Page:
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Here is the
We will update it regularly.
Go to your personalised cancer information and support area
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This blog will give you regular, high-quality information about cancer. You'll also get to meet the info team and get updates on our projects. We hope you find it useful. And if there are any topics you'd like us to blog about, just let us know.
What is the International Day of People with Disabilities?The International Day of People with Disabilities (IDPWD) is an annual celebration of the rights, experiences and achievements of disabled people. This year’s theme is ‘The future is accessible.’ The day challenges us to play our part in removing those barriers that make life unfairly and unnecessarily hard for people with disabilities.How we make cancer information accessibleAt Macmillan, we want everyone with cancer to get the information and support they need to live life as fully as they can. This includes people with disabilities and long-term health conditions. We aim to remove those social and practical barriers that can stop people getting the information they need and we do this by providing information about cancer in different places, like our information centres and mobile information buses
and in different formats, like audio, braille, large print, easy read, other languages and BSL videos.
One format that is accessible to a whole range of people is the eBook.What are eBooks?eBooks are books you can read in an electronic (digital) format. You can read eBooks on dedicated e-readers. You can also read them on computer devices, such as:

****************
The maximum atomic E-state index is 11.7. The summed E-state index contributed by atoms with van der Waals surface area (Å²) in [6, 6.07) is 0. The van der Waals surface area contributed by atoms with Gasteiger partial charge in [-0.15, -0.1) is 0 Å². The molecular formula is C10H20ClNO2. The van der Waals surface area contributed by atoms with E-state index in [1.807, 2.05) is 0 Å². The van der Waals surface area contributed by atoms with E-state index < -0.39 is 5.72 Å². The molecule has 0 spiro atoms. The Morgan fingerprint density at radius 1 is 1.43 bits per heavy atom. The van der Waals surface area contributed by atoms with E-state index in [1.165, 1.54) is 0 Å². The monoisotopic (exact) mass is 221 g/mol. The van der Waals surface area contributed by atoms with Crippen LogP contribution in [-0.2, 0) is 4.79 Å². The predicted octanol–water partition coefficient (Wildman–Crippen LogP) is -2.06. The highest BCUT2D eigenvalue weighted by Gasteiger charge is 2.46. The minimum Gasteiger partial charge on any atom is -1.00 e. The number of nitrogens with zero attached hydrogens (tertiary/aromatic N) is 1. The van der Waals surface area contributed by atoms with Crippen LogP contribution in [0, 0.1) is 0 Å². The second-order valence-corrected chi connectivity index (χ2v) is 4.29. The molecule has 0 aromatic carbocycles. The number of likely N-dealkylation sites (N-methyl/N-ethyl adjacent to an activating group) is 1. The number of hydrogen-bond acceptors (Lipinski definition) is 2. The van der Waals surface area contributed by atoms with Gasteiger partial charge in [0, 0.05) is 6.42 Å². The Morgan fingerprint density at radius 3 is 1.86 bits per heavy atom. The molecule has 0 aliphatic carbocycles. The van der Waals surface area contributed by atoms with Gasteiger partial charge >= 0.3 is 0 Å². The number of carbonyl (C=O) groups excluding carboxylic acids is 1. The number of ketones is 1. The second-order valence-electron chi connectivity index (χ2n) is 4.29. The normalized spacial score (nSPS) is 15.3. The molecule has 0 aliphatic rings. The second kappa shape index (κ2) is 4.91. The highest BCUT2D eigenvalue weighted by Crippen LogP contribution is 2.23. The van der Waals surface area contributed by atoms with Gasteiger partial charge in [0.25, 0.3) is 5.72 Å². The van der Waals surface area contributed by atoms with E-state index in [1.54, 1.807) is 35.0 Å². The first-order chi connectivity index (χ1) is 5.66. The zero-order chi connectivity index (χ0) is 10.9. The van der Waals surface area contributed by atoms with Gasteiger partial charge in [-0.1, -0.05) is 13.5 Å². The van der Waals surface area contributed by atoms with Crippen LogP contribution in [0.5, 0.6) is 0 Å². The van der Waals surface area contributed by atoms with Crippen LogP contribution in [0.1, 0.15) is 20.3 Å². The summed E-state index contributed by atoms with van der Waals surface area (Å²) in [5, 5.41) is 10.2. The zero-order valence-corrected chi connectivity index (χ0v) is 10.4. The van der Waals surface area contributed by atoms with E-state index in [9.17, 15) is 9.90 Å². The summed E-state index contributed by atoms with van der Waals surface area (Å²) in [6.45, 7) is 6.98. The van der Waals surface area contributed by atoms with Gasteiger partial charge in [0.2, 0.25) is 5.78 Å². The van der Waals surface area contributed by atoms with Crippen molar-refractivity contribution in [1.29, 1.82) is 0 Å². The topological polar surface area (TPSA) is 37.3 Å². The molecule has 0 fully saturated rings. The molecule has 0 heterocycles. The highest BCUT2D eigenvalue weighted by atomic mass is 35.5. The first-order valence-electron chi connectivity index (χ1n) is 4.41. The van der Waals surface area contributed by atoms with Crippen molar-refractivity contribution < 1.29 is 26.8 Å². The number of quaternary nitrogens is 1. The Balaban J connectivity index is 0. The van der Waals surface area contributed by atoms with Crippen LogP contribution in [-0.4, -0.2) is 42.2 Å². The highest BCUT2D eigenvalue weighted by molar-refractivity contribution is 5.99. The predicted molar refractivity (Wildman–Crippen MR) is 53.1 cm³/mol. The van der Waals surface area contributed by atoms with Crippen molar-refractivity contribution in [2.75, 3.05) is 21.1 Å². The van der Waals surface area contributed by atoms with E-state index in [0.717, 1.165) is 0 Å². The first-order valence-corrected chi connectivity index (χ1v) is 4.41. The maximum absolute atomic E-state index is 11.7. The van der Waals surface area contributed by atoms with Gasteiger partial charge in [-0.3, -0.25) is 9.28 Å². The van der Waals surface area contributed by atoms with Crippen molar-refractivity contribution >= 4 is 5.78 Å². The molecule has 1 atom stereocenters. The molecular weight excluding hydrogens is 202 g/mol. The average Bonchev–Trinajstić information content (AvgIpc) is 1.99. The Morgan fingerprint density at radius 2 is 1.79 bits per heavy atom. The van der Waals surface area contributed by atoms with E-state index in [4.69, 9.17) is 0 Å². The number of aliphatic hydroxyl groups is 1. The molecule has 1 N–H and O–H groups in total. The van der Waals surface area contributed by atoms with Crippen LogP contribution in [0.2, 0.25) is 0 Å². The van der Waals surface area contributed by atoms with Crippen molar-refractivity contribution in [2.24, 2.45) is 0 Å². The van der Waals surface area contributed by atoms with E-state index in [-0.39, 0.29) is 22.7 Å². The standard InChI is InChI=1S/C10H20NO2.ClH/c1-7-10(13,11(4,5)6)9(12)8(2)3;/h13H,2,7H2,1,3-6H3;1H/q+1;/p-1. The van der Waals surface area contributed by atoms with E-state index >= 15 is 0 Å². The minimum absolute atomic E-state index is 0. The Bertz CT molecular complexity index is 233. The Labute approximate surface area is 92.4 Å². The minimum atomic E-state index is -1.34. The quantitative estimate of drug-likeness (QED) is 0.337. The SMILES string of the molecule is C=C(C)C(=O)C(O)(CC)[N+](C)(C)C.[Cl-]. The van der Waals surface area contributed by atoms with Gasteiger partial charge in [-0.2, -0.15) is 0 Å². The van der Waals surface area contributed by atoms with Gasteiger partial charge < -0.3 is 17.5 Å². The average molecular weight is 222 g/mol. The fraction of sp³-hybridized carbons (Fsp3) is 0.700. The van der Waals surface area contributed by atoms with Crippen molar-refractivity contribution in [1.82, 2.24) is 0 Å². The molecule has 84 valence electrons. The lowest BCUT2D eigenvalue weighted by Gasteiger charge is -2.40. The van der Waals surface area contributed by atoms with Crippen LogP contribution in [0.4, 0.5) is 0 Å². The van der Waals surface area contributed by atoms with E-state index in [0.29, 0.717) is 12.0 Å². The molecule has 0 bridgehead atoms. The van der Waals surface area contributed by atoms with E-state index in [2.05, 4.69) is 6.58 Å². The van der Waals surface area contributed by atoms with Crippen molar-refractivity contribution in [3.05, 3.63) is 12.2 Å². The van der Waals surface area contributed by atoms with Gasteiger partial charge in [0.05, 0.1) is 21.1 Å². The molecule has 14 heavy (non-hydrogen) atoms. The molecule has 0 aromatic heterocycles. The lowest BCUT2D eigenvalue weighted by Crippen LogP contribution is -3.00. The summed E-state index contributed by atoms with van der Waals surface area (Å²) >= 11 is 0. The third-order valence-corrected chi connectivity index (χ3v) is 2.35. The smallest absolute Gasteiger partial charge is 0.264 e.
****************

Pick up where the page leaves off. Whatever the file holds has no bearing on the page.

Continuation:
What makes eBooks accessible?A basic eBook (epub file or Kindle file) can be adapted to meet a range of visual needs. You can control the way different elements are presented, including:
If the eBook is produced with a fully accessible format and structure – as Macmillan’s eBooks are – then you can use other accessible features more easily. These include text-to-speech (TTS) options that are available on many computing devices, as well as media players designed for people with visual impairments.
For people using a Kindle, there is a function called VoiceView. This supports spoken feedback to describe what’s on the screen.What else can eBooks do?Many eBooks allow you to:
You can also access lots of publications in one small, light, easy-to-carry device.What cancer information can you get in an e-book?All the booklets we produce are available electronically as both pdfs and eBooks.
How to get started with Macmillan e-booksIf you’ve never used an eBook before, you may need to download additional software from somewhere like iTunes or Google Play.Then you can download the eBooks you want from here.Tell us what you thinkHave you read one of our eBooks? We want to improve our eBooks and your feedback can help us. Just fill out this short survey or email firstname.lastname@example.org.
To see what else Macmillan's cancer information team has been blogging about, please visit our blog home page! You can subscribe to receive our blogs by email or RSS too.
Whatever cancer throws your way, we're right there with you.
The Macmillan team is here to help. Our cancer support specialists can answer your questions, offer support, or simply listen if you need a chat. Call us free on 0808 808 00 00.
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